As the Flying Classroom makes its way down the North American side of the Ring of Fire—past volcanoes in Alaska, Washington, Oregon, and California—let's take a look at a volcano in another state: Hawai'i.

In July, Barrington chartered a helicopter on Hawaii's Big Island to get an aerial view of one of the most active eruptions on Earth. “We were the only chopper in the air that morning,” he recalls. “There was a low ceiling of clouds, so all commercial helicopter flights were cancelled.”

Given the weather, I figured he would’ve been worried about hovering over a lake of boiling lava. “Nah,” he said. The pilot, Captain Pete, was an ex-Marine. “Those pilots can fly.”

Photo by Dee Irving
Photo by Dee Irving

It took no more than twelve minutes to fly from Hilo to Hawai’i Volcanoes National Park. “At first, we were flying over forest,” said Barrington. “And then suddenly the forest turned into brown dirt. Every now and then you saw green plants and ferns growing back.”

Photo by Jenny Nichols
Photo by Jenny Nichols

To Barrington, the lava flows looked like cake batter spread across the plateau. “The new stuff was black like asphalt.” Older flows had been bleached brown by the sun. Steam and smoke belched from the earth, choking the air with the stench of rotting eggs and struck matches.

That matchstick smell is sulfur dioxide. It’s extremely toxic and one of the reasons why people can’t get near eruptions. Another reason is the heat. At 2100°F, the radiant heat was intense. “Like passing your hand over a pot of boiling water,” said Barrington. “You could feel it through the windows of the helicopter.”

Soon they came upon what looked like a silver stream of mercury snaking down the plateau. Then, as Barrington recalls, “all of sudden there was a hole in the batter. A bright orange hole so bright you needed sunglasses!”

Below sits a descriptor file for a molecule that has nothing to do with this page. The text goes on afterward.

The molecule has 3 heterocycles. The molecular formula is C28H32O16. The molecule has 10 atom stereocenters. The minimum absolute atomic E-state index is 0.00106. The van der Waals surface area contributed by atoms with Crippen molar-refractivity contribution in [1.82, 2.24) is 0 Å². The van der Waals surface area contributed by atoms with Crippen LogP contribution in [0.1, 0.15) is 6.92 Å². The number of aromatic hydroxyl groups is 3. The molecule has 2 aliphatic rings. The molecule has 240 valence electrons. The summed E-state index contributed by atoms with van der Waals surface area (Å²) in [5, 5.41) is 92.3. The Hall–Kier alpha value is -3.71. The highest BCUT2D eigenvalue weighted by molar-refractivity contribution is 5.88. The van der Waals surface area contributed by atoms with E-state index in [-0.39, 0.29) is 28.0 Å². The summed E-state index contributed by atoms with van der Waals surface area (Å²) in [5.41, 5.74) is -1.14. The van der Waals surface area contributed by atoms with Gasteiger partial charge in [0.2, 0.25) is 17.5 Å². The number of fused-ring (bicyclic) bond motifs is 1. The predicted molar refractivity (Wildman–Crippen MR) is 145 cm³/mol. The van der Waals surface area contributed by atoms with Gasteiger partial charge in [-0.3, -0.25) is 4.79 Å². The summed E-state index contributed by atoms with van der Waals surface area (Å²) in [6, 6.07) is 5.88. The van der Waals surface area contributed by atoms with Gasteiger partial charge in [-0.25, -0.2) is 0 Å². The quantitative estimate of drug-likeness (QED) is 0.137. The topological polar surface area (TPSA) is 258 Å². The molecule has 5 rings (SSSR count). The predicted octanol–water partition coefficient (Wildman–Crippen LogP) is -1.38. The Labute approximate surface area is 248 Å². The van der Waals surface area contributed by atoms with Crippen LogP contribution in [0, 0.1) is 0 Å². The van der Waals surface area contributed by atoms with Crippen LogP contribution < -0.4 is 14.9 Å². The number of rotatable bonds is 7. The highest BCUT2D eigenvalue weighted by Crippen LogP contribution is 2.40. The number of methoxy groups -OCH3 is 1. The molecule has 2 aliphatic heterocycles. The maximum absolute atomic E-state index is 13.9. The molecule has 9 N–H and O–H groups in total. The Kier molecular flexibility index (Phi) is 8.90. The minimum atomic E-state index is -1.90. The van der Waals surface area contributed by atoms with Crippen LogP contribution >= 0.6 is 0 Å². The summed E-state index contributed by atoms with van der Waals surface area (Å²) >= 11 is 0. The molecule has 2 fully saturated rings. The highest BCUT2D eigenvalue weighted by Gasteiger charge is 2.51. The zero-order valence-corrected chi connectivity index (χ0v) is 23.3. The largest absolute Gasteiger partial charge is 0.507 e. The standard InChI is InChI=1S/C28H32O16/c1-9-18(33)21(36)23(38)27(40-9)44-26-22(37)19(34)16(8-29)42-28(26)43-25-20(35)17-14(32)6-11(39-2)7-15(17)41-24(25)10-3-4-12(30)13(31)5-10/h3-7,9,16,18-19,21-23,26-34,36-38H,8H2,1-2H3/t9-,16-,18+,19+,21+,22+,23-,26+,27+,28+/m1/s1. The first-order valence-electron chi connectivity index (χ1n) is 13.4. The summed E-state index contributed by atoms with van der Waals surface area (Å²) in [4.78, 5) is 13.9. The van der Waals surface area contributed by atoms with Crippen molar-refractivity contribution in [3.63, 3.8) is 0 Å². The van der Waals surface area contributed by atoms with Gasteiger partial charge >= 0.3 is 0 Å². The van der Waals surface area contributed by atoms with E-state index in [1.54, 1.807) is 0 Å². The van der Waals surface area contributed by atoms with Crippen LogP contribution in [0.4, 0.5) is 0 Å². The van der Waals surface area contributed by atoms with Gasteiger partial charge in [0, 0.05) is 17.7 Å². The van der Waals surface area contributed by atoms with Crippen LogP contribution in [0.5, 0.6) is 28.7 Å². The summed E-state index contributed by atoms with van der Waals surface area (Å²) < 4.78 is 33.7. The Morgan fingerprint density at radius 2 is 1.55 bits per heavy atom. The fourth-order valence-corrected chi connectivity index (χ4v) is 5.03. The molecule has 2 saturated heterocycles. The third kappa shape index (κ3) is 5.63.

Photo by Dee Irving
Photo by Dee Irving

Helicopter pilots use their feet to control lateral movement; their hands control pitch up and down. As Barrington remembers, Captain Pete was “dancing the salsa,” riding the thermals of heat rising off the molten rock. It’s no joke. One false move or shift of the wind and the blades could have slowed, warped, and sliced off the helicopter’s tail, sending the helicopter and its passengers into the lava, Super Mario Bros. style.

Fortunately, that didn’t happen. The team circled the eruption for about forty minutes before heading back to Hilo.

Courtesy Hawaii Volcanoes National Park

Later that day, Barrington drove into Hawai’i Volcanoes National Park to learn more about the science and history of volcanoes from ranger Jay Robinson. After flying over Pu‘u ‘O‘o in the morning, Jay took him to see the island’s other active eruption site: Halema‘uma‘u Crater.

Amelia Earhart visited Halema‘uma‘u before she made the first-ever solo flight from Hawai'i to the mainland on January 8, 1935. Now, 79 years later, Barrington was standing where she did, a few months before the flight of the first-ever Flying Classroom.

“What are some of the biggest misconceptions about volcanoes?” Barrington asked Jay.

“That they explode out the top and are very destructive and kill everybody,” said the ranger. “A Hawaiian volcano is different. Out here in the middle of the Pacific Ocean, this is not a spot where two continental plates are crashing together. This is a hot spot. It erupts from the sea floor, spreads out, and after building up to 18,000 feet above the sea floor, it breaks the surface and continues building the mountain higher.”

“In Hawai’i,” Jay said, “we have what we call fissure eruptions. Instead of shooting out the top, the lava will spurt from big cracks in the sides, two to three miles deep. Magma will come up out of there, a little at first, and then more and more until it’s shooting up hundreds of feet high. That’s what happened in 1969 at Halema‘uma‘u and between 1983-86 where Pu‘u ‘O‘o is today.”

“What is magma?” Barrington asked.

“We never see magma. No one’s ever seen magma. Magma is what you call lava before it reaches the surface.”

“Well, then what is lava?”

“There are all kinds of lava. If it’s a volcano where two continental plates are coming together, the lava is going to have more silica in it. It’s stickier; it’s not as hot. Here, our lava is lower in silica, which makes it hotter and less viscous, so it can flow more easily away from its source. Typically, lava doesn’t flow very fast. It might take a month or so to flow seven miles to the ocean.”